My family is homeschooling per statute. Basically that means we sent a letter to our school district and we keep records of our educational activities. But, whereas some “homeschooling” families officially in private schools might not use any online educational programs, we use (and pay for) several, including Generation Genius and Mystery Science.

Homeschooling per statute also means that government forces my family to help finance the public school down the street that we do not use, and on top of that we have to pay for all of our homeschooling supplies and activities out-of-pocket. The same point applies to “homeschool” families technically in a private school. If that strikes you as a lousy deal financially, I’d agree with you. I do like the independence that homeschooling enables. But the tax side of it is not remotely fair. My family should be able to spend our educational dollars on our son’s education.

I will note, though—as if things weren’t confusing enough—that official homeschoolers still are eligible to participate in certain tax-funded enrichment programs. For example, Woodrow Wilson Academy, a charter school, also offers a “homeschool connection” program that families can join one day per week. Cherry Creek Schools (among others) offers a similar program.

Or consider the Utah-based My Tech High, popular among many homeschoolers I’ve met. This outfit works with “accredited public schools to offer personalized, distance education programs for students ages 5—18 all over the U.S.” In Colorado, My Tech High works with Colorado Early Colleges (a charter school) and with the Vilas and Kiowa school districts, although participating families can live anywhere in the state. Parents either can enroll in My Tech High’s remote classes or else create a “custom-built” curriculum eligible for tax-funded reimbursement. Families who use this program still fall under Colorado’s home-based education law.

My family thought about using an enrichment program but decided against it at least for now. These programs give homeschooling families back a small portion of their education tax dollars with a bunch of strings attached. My family should be able to spend all of our education tax dollars on programs we want and without the red tape.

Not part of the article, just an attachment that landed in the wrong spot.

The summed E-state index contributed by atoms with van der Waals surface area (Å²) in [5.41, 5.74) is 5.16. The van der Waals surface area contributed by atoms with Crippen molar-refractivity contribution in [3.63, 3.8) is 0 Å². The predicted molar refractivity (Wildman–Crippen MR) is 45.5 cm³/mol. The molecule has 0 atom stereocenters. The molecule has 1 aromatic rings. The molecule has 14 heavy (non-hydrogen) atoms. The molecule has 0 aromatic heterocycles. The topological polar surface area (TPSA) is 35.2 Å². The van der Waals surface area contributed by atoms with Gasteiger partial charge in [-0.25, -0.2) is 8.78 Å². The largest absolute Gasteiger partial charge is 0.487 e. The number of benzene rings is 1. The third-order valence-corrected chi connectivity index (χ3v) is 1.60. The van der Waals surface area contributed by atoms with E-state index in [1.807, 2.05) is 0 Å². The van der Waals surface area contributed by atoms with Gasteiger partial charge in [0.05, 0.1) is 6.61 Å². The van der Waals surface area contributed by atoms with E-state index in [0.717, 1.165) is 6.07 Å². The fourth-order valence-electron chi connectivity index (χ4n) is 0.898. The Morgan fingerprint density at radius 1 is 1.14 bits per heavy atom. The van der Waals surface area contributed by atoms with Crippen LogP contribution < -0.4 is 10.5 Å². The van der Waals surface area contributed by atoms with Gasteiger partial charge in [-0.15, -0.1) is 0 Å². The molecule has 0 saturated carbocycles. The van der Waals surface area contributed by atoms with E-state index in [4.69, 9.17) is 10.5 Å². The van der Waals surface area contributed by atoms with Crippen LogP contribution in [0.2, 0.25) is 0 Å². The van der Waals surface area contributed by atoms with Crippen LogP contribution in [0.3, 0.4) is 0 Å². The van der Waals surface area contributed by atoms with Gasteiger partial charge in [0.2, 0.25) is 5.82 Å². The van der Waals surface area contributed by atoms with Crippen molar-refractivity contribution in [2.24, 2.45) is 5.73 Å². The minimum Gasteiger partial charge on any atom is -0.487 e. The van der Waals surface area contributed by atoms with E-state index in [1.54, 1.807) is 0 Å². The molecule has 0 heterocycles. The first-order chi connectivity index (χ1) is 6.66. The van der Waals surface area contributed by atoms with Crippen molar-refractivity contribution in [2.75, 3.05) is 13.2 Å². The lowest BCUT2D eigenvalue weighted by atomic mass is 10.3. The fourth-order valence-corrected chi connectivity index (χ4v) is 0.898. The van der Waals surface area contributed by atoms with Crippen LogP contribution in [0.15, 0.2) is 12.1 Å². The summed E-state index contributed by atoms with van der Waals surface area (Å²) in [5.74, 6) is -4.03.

What happens post-pandemic?

The big question is, how many families who turned to “homeschooling,” either as the state defines it or as part of a remote private or public school, will stick with it once the pandemic ends? I don’t have a good sense of this. I don’t even have a good sense of when the pandemic might meaningfully “end.”

I think the trend of a lot more people working from home will continue, and that will make homeschooling more feasible for many families. Some families will try homeschooling and hate it; others will try it and love it. I think we’ll see a permanent increase relative to pre-pandemic numbers, even if the number drops below its peak. Maybe the number of homeschooling families will continue to grow as homeschooling becomes better-known and as high-quality resources become ever-more abundant.

As to whether your family should homeschool (however you define that), that is a highly personal decision that depends on a lot of variables. All I can do is offer my own family’s experiences. We’ve had our rough days. On the whole, though, I’ve found homeschooling—or “world schooling” as I prefer to call it—enormously rewarding.

Ari Armstrong writes regularly for Complete Colorado and is the author of books about Ayn Rand, Harry Potter, and classical liberalism.  He can be reached at ari at ariarmstrong dot com.